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Neurochem Int. 2019 Feb;123:22-33. doi: 10.1016/j.neuint.2018.07.009. Epub 2018 Jul 24.

Selective deletion of glutamine synthetase in the mouse cerebral cortex induces glial dysfunction and vascular impairment that precede epilepsy and neurodegeneration.

Author information

1
Neurotransporter Group, Department of Molecular Medicine, Institute of Basic Medical Sciences, University of Oslo, N-0317, Oslo, Norway. Electronic address: yun.zhou@medisin.uio.no.
2
Department of Laboratory Medicine, Yale School of Medicine, New Haven, CT, 06520, USA.
3
Magnetic Resonance Research Center, Yale School of Medicine, New Haven, CT, 06520, USA.
4
Neurotransporter Group, Department of Molecular Medicine, Institute of Basic Medical Sciences, University of Oslo, N-0317, Oslo, Norway.
5
Department of Complex Neurology and Neurohabilitation, Oslo University Hospital, University of Oslo, N-0450, Oslo, Norway.
6
Department of Cell Biology, University of Connecticut Health, Farmington, CT, 06030, USA.
7
Neurotransporter Group, Department of Molecular Medicine, Institute of Basic Medical Sciences, University of Oslo, N-0317, Oslo, Norway; Department of Laboratory Medicine, Yale School of Medicine, New Haven, CT, 06520, USA. Electronic address: tore.eid@yale.edu.
8
Neurotransporter Group, Department of Molecular Medicine, Institute of Basic Medical Sciences, University of Oslo, N-0317, Oslo, Norway. Electronic address: n.c.danbolt@medisin.uio.no.

Abstract

Glutamate-ammonia ligase (glutamine synthetase; Glul) is enriched in astrocytes and serves as the primary enzyme for ammonia detoxification and glutamate inactivation in the brain. Loss of astroglial Glul is reported in hippocampi of epileptic patients, but the mechanism by which Glul deficiency might cause disease remains elusive. Here we created a novel mouse model by selectively deleting Glul in the hippocampus and neocortex. The Glul deficient mice were born without any apparent malformations and behaved unremarkably until postnatal week three. There were reductions in tissue levels of aspartate, glutamate, glutamine and GABA and in mRNA encoding glutamate receptor subunits GRIA1 and GRIN2A as well as in the glutamate transporter proteins EAAT1 and EAAT2. Adult Glul-deficient mice developed progressive neurodegeneration and spontaneous seizures which increased in frequency with age. Importantly, progressive astrogliosis occurred before neurodegeneration and was first noted in astrocytes along cerebral blood vessels. The responses to CO2-provocation were attenuated at four weeks of age and dilated microvessels were observed histologically in sclerotic areas of cKO. Thus, the abnormal glutamate metabolism observed in this model appeared to cause epilepsy by first inducing gliopathy and disrupting the neurovascular coupling.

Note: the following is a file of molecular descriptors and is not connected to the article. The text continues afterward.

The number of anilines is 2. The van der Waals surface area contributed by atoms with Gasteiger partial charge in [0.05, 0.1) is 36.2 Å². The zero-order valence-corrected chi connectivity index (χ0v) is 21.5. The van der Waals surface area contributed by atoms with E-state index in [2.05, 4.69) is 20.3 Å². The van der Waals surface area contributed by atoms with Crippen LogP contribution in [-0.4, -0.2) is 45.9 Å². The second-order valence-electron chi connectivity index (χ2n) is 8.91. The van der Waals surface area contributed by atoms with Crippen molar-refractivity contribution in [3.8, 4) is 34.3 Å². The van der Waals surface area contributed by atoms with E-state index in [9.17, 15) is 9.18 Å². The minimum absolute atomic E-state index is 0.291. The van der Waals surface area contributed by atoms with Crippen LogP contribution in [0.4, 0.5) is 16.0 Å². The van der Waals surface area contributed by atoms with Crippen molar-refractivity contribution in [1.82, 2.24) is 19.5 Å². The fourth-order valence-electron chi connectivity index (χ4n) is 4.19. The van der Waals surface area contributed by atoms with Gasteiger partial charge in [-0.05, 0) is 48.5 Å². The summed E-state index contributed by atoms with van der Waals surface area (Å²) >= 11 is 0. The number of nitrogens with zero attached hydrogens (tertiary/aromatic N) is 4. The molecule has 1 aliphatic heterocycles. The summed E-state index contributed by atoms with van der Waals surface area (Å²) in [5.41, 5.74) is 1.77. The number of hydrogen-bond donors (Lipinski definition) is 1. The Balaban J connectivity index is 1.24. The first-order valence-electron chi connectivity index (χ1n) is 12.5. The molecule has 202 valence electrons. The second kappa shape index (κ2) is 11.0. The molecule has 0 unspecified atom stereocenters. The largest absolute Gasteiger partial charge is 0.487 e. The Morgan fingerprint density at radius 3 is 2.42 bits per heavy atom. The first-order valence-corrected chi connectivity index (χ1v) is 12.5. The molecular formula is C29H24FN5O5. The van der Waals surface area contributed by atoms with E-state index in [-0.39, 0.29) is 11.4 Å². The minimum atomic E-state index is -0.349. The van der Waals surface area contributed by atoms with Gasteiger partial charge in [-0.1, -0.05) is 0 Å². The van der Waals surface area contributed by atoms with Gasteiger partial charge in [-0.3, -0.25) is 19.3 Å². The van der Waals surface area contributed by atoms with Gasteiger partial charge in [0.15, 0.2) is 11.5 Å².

KEYWORDS:

Cerebrovascular dysfunction; Epilepsy; Gliopathy; Glul; Metabolism; Neurodegeneration

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